The Postmodernist Narrative Techniques in John Fowles’s The Collector
The English novelist John Fowles (1926-2005) was educated at Oxford and then started teaching English at different universities in the UK and Greece. When his first novel The Collector (1963) was published and became a big success , he left his job and devoted his time to writing. The Collector’s first draft development was influenced by two events. The first one when Fowles attended Béla Bartók’s opera Bluebeard's Castle (1911). Similar to The Collector’s story, the opera talks about women who are imprisoned by a man. Bartók’s opera as Sherrill E. Grace states in his article “Courting Bluebeard with Bartók , Atwood , and Fowles : Modern Treatment of the Bluebeard Theme ,” is “ a modern adaptation of the Bluebeard theme that has frequently appeared in literature and other forms of art since the medieval age,” (Grace 1984 ,247).
The Bluebeard theme concerns with the violence of man against women. “I went to see the first performance [in the 1950s] in London of Bartók’s opera , Bluebeard's Castle . It wasn’t a very good performance , but the thing that struck me was the symbolism of the man imprisoning women underground,” ( Vipond , 219) this is what Fowles said in an interview commenting on Bartók’s opera. The second event as Woodcock notes that Fowles read a newspaper report about a young man who kidnapped a girl and imprisoned her for more than three months and Fowles said that “There were many peculiar features about this case that fascinated me,” (Fowles quoted in Woodcock 1984 , 27).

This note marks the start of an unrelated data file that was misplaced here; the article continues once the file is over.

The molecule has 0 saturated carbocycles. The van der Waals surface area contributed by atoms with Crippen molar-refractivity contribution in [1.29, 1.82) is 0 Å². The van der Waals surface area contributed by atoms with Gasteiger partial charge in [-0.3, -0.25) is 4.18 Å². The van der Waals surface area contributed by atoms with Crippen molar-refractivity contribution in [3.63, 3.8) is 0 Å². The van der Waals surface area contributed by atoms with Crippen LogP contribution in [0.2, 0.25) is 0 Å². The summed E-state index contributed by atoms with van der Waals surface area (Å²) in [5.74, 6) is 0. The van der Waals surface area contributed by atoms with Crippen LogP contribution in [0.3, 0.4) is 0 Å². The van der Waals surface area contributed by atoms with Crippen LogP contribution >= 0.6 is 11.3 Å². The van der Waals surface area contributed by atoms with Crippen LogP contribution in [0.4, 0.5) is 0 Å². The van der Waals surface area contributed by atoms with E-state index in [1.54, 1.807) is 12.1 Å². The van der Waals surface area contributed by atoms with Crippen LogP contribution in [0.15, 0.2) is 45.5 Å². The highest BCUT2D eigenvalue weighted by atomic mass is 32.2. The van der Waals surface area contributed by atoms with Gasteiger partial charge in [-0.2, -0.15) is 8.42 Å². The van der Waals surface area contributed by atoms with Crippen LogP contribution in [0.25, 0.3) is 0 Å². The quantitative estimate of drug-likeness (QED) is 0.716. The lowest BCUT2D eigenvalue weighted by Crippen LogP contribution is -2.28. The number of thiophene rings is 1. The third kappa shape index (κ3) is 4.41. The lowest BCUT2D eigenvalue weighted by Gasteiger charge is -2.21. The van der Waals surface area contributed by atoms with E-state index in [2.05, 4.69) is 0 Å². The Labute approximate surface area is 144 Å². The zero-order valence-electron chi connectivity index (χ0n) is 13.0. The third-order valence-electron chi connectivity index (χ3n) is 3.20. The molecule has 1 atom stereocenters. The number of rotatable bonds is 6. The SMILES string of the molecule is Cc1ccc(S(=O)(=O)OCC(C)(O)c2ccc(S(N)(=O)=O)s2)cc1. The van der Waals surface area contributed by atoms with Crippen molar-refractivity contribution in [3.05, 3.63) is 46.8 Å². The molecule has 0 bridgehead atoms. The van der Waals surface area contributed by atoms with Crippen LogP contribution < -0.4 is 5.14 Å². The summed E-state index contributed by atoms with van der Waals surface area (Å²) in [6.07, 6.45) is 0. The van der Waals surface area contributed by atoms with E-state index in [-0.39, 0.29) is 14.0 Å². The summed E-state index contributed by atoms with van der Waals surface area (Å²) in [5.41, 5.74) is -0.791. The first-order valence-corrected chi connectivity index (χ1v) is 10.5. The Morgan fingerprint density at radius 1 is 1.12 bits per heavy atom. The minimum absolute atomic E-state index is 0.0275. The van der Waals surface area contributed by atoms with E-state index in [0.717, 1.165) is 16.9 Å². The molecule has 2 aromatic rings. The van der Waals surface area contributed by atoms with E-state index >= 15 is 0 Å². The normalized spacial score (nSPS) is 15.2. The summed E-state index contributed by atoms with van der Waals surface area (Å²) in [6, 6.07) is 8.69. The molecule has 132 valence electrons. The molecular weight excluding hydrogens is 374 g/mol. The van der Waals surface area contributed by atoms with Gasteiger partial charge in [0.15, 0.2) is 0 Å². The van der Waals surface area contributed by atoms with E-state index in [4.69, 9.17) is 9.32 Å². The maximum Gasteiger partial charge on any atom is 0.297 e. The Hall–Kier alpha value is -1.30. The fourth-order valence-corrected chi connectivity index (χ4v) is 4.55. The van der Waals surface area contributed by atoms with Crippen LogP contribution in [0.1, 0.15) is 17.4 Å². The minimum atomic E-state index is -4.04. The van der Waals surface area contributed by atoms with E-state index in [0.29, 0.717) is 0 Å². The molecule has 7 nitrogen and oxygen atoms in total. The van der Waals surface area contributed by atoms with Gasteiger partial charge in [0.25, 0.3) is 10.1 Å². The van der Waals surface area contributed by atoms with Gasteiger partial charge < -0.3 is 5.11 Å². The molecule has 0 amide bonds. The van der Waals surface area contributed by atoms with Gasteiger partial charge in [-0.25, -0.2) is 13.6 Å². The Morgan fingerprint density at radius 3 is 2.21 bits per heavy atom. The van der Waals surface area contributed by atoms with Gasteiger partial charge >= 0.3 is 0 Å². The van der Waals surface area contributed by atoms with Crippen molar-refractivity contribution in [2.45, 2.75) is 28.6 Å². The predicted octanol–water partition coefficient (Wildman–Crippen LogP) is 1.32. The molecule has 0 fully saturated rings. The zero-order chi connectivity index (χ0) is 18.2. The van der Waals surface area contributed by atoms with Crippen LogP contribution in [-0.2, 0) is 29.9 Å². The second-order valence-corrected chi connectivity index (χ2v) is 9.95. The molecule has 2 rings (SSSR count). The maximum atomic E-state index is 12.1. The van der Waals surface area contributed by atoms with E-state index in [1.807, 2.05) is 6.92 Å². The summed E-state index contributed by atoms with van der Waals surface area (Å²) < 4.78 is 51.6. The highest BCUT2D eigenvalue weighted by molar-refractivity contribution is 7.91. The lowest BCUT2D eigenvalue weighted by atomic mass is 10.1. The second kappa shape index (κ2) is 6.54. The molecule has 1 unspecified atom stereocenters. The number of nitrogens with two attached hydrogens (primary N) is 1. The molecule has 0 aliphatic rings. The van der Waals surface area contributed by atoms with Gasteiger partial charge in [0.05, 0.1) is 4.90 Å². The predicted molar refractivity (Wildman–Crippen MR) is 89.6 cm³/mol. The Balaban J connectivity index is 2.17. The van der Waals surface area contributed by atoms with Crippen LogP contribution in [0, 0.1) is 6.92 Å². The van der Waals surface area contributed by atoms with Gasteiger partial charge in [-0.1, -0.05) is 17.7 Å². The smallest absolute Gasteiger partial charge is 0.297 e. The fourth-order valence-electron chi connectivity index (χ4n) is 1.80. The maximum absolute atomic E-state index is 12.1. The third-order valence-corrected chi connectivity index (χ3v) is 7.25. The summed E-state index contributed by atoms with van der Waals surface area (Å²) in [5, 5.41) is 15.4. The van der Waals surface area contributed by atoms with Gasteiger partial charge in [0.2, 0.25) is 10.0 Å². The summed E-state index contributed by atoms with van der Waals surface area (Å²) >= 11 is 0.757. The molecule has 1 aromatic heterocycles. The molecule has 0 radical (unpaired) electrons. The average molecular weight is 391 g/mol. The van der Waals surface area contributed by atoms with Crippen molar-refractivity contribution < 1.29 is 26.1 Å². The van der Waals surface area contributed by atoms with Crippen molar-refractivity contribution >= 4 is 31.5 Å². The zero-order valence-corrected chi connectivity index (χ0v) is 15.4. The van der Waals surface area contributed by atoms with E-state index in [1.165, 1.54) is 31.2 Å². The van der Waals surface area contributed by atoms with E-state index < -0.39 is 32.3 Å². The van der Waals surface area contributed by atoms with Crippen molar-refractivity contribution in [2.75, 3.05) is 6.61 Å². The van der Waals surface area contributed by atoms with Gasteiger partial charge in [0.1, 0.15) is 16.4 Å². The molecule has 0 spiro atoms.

The story of The Collector is about the kidnapping of Miranda Grey by Frederic Clegg , the only two main characters in the novel. Clegg is a working man from low class who seems as antisocial being who hates everyone around. His only interest which is stated from the beginning is to collect unique butterflies. He begins observing the art student , Miranda, from the town hall , in which he works. Throughout time , he becomes obsessed with Miranda and he keeps an “observation diary,” about her , knowing that his love towards her is unreal and inapproachable because of the class difference between them . Once , he comes to win a great amount of money in a football pool and as a result he buys an isolated house and prepares the cellar for Miranda , whom he manages later on to kidnap her and imprison her in the cellar. Miranda’s attempts to escape from Clegg fail , so she decides to seduce him as a way to get rid of her miserable imprisonment . Contrary to her expectations , Clegg shifts from admiring her to despising her. Finally , Miranda catches a cold and then she suffers from pneumonia and dies while Clegg sits by her helplessly . At the end of the novel , Clegg is thinking about improving his strategies of kidnapping and he is planning to kidnap another local girl who works in a small store.